Potential Health Hazards of the Gulf Oil Spill



The biggest oil spill in history might be over but the consequences remain and will persist for a long, long time. We are all aware of the detrimental effects of the spill on plant and animal life and the environment. However, less is known about the potential health hazards of the spill. Medscape interviewed Dr. Vikas Kapil, Associate Director for Science for the Deepwater Horizon Oil Spill Response at the CDC in Atlanta, Georgia. Here are some info from the interview:

Who are at greatest risk?

  • Workers at the spill who help in the cleaning up operations are the ones most at risk.
  • People residing on the shoreline close to the spill may also be at risk, though to a much lesser degree.

What are the potential hazards?

Here are some of the potential sources of hazards of the oils spill:

•Ergonomic hazards that can cause injury to the musculoskeletal system;

•High noise levels;

•Sun exposure and dehydration; and

•Injuries due to slips, trips, and falls on slippery walking and working surfaces.

•Chemical pneumonitis, if aspirated into the lungs;

•Respiratory irritation as a result of repeated and prolonged inhalation exposure to vapor; and

•Eye irritation as a result of repeated and prolonged exposure.

What are the preventive and safety measures that one should take to avoid these hazards?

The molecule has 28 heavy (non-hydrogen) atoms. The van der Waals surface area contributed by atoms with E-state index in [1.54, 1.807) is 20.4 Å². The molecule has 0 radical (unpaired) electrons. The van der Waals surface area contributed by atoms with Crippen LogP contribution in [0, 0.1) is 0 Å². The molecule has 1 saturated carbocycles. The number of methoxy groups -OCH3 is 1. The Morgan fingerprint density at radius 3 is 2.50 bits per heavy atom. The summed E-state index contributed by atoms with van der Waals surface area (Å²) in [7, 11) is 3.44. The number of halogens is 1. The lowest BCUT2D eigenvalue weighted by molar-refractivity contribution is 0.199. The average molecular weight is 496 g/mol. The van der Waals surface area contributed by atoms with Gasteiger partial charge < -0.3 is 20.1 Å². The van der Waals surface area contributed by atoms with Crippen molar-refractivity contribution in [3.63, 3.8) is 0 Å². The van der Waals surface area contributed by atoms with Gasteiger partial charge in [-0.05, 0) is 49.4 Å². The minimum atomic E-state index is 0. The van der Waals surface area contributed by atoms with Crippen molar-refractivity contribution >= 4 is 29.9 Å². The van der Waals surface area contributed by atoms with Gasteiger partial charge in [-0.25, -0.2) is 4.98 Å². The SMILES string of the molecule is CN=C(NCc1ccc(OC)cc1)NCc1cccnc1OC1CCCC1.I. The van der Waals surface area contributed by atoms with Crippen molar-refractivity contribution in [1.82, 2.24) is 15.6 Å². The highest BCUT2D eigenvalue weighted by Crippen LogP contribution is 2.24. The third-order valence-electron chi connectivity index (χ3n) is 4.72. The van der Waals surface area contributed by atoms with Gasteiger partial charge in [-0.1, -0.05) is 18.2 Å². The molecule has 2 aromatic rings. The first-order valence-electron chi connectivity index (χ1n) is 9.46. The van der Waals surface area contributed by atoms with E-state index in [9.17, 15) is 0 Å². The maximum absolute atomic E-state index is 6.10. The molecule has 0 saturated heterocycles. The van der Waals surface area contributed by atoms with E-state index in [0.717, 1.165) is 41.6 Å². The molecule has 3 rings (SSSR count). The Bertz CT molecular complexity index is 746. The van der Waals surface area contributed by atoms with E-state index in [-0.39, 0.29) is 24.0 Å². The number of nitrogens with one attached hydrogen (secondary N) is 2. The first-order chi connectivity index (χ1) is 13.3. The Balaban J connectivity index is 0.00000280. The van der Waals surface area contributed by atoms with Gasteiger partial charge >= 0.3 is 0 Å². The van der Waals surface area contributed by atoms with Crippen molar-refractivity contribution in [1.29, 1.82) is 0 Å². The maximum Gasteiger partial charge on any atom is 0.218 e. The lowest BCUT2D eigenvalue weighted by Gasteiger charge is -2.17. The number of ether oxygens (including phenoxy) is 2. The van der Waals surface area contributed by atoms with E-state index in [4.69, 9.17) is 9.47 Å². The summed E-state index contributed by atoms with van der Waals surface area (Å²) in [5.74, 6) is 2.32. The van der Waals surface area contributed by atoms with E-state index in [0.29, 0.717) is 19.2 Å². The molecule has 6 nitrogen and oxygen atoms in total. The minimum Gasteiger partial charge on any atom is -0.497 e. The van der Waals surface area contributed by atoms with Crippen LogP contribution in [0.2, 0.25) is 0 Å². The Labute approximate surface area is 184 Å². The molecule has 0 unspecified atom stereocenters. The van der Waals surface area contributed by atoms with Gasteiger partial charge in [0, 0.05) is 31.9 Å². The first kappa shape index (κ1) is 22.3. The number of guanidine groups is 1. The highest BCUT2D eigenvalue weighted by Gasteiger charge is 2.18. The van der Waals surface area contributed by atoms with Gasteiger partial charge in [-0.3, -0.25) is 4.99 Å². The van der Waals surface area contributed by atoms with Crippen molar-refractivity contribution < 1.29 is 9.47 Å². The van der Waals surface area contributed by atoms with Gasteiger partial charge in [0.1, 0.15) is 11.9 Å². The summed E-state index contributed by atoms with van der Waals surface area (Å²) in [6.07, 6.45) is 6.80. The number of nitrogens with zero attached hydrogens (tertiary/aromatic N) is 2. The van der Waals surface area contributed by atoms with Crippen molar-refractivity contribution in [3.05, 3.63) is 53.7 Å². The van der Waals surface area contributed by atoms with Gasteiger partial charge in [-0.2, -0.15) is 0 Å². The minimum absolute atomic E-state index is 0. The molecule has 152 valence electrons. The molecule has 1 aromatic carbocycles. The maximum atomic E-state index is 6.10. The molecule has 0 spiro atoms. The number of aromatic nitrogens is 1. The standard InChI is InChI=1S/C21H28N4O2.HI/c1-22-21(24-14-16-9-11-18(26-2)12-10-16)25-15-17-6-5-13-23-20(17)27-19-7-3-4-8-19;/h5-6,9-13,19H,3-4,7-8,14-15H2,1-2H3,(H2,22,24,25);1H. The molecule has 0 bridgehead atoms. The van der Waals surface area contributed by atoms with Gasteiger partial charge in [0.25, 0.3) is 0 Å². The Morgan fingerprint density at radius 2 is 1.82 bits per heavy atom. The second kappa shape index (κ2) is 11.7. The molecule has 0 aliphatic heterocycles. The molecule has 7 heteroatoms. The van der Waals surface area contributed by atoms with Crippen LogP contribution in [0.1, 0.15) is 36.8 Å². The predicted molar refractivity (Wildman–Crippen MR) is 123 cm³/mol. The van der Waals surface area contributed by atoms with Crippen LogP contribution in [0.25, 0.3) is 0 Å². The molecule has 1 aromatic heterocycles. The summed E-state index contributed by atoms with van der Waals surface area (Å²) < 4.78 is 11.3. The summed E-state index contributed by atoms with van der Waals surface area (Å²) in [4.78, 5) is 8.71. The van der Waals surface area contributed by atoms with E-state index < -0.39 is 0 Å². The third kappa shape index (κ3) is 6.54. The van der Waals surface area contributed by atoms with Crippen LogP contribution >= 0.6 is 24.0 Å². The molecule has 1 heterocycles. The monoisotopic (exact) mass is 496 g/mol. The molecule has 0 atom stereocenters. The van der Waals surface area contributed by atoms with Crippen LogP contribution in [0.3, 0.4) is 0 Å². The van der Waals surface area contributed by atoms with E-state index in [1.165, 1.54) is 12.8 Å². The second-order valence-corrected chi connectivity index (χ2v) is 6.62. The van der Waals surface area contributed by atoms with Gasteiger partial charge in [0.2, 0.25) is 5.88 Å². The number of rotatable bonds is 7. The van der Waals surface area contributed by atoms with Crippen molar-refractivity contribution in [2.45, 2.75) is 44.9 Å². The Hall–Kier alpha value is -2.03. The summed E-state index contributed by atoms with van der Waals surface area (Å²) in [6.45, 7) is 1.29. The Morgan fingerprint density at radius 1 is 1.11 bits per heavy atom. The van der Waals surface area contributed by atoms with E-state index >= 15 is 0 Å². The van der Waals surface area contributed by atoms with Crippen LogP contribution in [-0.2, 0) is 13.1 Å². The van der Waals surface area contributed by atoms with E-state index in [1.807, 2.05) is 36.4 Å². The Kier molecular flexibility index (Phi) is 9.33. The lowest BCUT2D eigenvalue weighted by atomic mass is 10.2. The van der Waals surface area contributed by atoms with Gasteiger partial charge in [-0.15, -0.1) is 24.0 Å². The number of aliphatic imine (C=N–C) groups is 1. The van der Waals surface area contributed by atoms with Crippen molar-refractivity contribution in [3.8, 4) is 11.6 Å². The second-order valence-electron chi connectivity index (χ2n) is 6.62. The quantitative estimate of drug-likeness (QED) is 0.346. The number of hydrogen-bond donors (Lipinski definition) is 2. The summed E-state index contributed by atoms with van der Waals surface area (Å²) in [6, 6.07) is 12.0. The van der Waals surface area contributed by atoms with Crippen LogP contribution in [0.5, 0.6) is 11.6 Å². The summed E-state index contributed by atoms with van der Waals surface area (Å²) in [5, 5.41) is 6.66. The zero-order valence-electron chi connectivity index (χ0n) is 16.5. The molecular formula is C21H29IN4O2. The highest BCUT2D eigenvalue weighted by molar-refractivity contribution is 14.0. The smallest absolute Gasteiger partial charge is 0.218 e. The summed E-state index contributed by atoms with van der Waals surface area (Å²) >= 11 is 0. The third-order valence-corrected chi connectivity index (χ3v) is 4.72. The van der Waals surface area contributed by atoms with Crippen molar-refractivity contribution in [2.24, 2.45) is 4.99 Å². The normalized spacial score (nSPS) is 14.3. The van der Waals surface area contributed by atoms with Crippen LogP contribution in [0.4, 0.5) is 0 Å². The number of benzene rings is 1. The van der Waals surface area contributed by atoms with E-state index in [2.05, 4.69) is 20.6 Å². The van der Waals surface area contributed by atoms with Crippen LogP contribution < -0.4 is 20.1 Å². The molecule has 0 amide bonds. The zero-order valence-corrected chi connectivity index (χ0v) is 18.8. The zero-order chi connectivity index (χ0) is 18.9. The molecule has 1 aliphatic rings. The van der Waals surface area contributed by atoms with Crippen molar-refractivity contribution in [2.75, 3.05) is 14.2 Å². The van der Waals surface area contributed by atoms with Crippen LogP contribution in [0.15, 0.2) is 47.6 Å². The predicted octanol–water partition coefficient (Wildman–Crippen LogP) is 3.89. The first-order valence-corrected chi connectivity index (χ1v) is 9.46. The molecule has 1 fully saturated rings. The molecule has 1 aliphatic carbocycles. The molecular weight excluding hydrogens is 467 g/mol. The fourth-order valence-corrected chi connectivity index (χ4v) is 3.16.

•They can limit their exposure to smoke by remaining indoors and using an air conditioner to filter the air. If available, air conditioning units should be set to “recirculation mode.” Those without access to an air conditioner may wish to evacuate until the smoke is completely gone.

•They should refrain from physical exertion. Physical activity that places extra demands on the lungs and heart — exercise or physical chores, indoors or outdoors — should be kept to a minimum.

  • Dust masks, bandanas, or other cloths — even if wet — will not protect against smoke inhalation.

The EPA is continuously monitoring the air quality in the area. Water supplies, however, are not at risk for contamination. The Department of Health and Human Services has set up an oil spill distress helpline

Other resources that you can check out:

CDC: 2010 Gulf of Mexico Oil Spill.

HHS Oil Spill Distress Helpline

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NOTE: The contents in this blog are for informational purposes only, and should not be construed as medical advice, diagnosis, treatment or a substitute for professional care. Always seek the advice of your physician or other qualified health professional before making changes to any existing treatment or program. Some of the information presented in this blog may already be out of date.
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